It’s a hearty dish that comes together quickly….just in time for winter. And hey, this is a more or less of type of dish meaning if you don’t have zucchini that’s ok, no green onions or parsley or rosemary that’s ok too. Cannellini beans but no garbanzos? It’s all good. Basically, layer some carbs. It warmed my soul.

From our quiet corner of the world to yours, wishing you health and hope. ❤️

Lemon pasta with chickpeas

Lemon pasta with chickpeas (vegan)

  • 1 lb spaghetti
  • 3 tbsp olive oil
  • 1 tsp crushed red pepper
  • 4 green onions chopped
  • 4 cloves garlic chopped
  • 1 can chickpeas
  • 2 medium zucchini, quartered and chopped
  • 1 lemon, zest and juice
  • Pasta water, about 1 cup
  • 1 tbsp fresh rosemary chopped
  • 1/4 cup fresh parsley chopped

Boil pasta. In the meantime, sauté zucchini in olive oil for 5 minutes on medium until just turning brown. Add chickpeas and heat through. Add crushed red pepper, garlic, rosemary and green onions, sauté 1 minute. Remove to separate bowl. Add 1/2cup pasta water and scrape browned bits from pan until loose sauce forms. Add lemon juice and zest. Add cooked pasta and additional water until pasta is well coated and soft (about another 1/2 cup water and 1 minute). Combine with zucchini-chickpea mix. Top with parmesan if desired.

Blueberry lemon scones (vegan)

It’s the end of summer… and no Minnesota State Fair feels like there’s punctuation missing from the end of the sentence. Added to that is this is the first year in 20 that our house isn’t getting ready to start school. Weird. That pretty much sums up 2020.

It’s hard to see him behind the mask, but to celebrate Avery’s high school graduation, he and Matt took a float fishing trip in Wisconsin right before Av left for Connecticut in late August. He’s playing hockey out there, living with a “billet” host family. It’s the first time he’s had to share a room 😉

With one less ravenous monster to feed, it’s been a little quieter, even if not the true empty nest we were expecting. Alec is taking one class online and working as a swim coach as his College decided to go virtual at least until February. We’re trying to make the best out of it by getting out for takeout at new places—with a local juice bar’s açaí bowls a new favorite.

Alec is 21 now so craft cocktails are fun too. It’s a joy to have extra time with him ….he discusses things as an adult…I think this quiet time has helped him get more clear on his dreams and next steps, putting things in perspective.

With fall clearly in the air here in Minnesota, we’re focusing on shifting back into indoor coping mechanisms with cooking near the top of my list. I am finding creative ways to use up my herbs before the freeze. Pesto, sage pesto, chimichurri, smashed rosemary sage garlic potatoes, dill in the weekly refrigerator pickles and mint in anything and everything. Soon enough it’s back to store bought.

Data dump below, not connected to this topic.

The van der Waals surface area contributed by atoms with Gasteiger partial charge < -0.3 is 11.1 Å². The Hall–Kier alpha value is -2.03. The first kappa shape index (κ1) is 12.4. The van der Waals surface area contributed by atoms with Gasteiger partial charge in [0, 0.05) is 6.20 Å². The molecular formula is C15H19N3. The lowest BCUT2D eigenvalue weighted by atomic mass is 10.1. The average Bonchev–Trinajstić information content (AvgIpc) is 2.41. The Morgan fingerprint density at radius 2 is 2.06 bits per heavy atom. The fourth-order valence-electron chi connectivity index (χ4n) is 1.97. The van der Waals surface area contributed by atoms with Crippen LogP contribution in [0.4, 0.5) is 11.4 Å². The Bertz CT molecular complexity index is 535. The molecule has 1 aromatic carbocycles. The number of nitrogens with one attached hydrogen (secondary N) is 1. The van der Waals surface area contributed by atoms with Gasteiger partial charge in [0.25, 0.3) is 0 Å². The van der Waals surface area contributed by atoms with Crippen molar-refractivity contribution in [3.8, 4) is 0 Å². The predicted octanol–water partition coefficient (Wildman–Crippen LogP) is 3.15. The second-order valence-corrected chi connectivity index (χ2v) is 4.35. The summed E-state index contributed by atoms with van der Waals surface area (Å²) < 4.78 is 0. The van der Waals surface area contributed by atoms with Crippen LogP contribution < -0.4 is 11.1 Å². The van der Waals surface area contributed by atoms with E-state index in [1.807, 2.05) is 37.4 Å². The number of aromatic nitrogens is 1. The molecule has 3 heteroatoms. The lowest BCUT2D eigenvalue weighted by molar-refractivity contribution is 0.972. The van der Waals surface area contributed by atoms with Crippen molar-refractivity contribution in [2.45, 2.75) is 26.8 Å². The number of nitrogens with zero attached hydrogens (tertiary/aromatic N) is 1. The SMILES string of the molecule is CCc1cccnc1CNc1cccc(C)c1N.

And of course tomatoes and fresh tomato sauce. Even better with tomatoes from Uncle Wayne’s garden and fresh basil. Sigh. If I have learned anything it’s one day at a time. And a bowl of pasta with fresh sauce always makes it better.

Ps This scone recipe is an easy riff on the strawberry shortcake we fell in love with earlier this summer. It comes together fast! Don’t overmix the dough 😁

Blueberry lemon scones (vegan)

  • 3 cups flour
  • 1/2 cup sugar
  • 2 tbsp baking powder
  • 1/2 tsp salt
  • 1 1/4 cups plant milk (prefer Califia coconut milk)
  • 1/2 cup unrefined coconut oil
  • 1 cup fresh blueberries
  • 1 tbsp grated lemon peel
  • Turbinado or raw sugar for sprinkling

Mix dry ingredients. Tip: spoon flour into measuring cup to get the most accurate measure.

Add coconut oil and milk, mix to just combine. It should be crumbly. Gently fold in blueberries and lemon zest. Drop into ~8 free form mounds. Sprinkle tops with sugar.

Bake on parchment at 450 degrees Fahrenheit for 12 minutes.

Watermelon sashimi (vegan)

Trompe l’oeil? Does this watermelon actually fool the eye and look like sashimi grade tuna? Not quite. 😉

But it’s tasty, easy and healthy.

I love the taste of watermelon but detest cutting it up. Somehow everything ends up sticky, reminding me of ants at a picnic.

Cutting the thin slices of watermelon is the hardest part of this recipe and I was glad to put my knife skills to the test. It gave me something mindful to do. Slices also made it less messy to eat somehow. Huh.

I wanted to make something special for our Father’s Day dinner. It was the first time our family has been together in months. It was soooooo exciting to be around other humans! I literally spent the afternoon prepping the apps and myself (aka actually showering and getting dressed). Such an adventure after so long without it.

In other news, life slowly returns. Hockey has kicked back in, Avery’s HS had a “drive in” commencement and Alec’s college is planning to reopen in August (with new restrictions including some students living in hotels to honor distancing, pretty resourceful).

I am verrrrrry excited for the outdoor pool to open next week. This is the longest any of us have gone without our respective sports. My mental health will be much improved! I have been making do with a substitute of biking with my new cruiser…isn’t the basket cool?! The boys call me Dorothy. I am thinking about getting one of the cats🙀 to ride up front.

This experience has given us perspective and a willingness to try new things, and let go of others. I am grateful for the slower, quieter pace and the irony of our last few months before being empty nesters having the birds home with us for more family time than we have ever had together.

I can get over sticky messes.

Watermelon sashimi (vegan)

  • 1/2 seedless watermelon, thinly sliced into 4” shingles
  • 1 jalapeño, thinly sliced and seeded
  • 1/4 red onion, thinly sliced and soaked in water
  • Tamari (approximately 1/4 cup), adjust to your flavor preferences
  • Black and white sesame seeds

Assemble by layering watermelon, jalapeño, onion and sesame seeds. Sprinkle with Tamari and allow to marinate about 30 minutes. Not too long or it’ll get mushy.

Lentil meatballs (vegan)

So four of us in the house has been close quarters for the last 3 months. We were very thankful to get up to the lake last week for a change of scenery, with the trees just starting to bloom. It was gorgeous!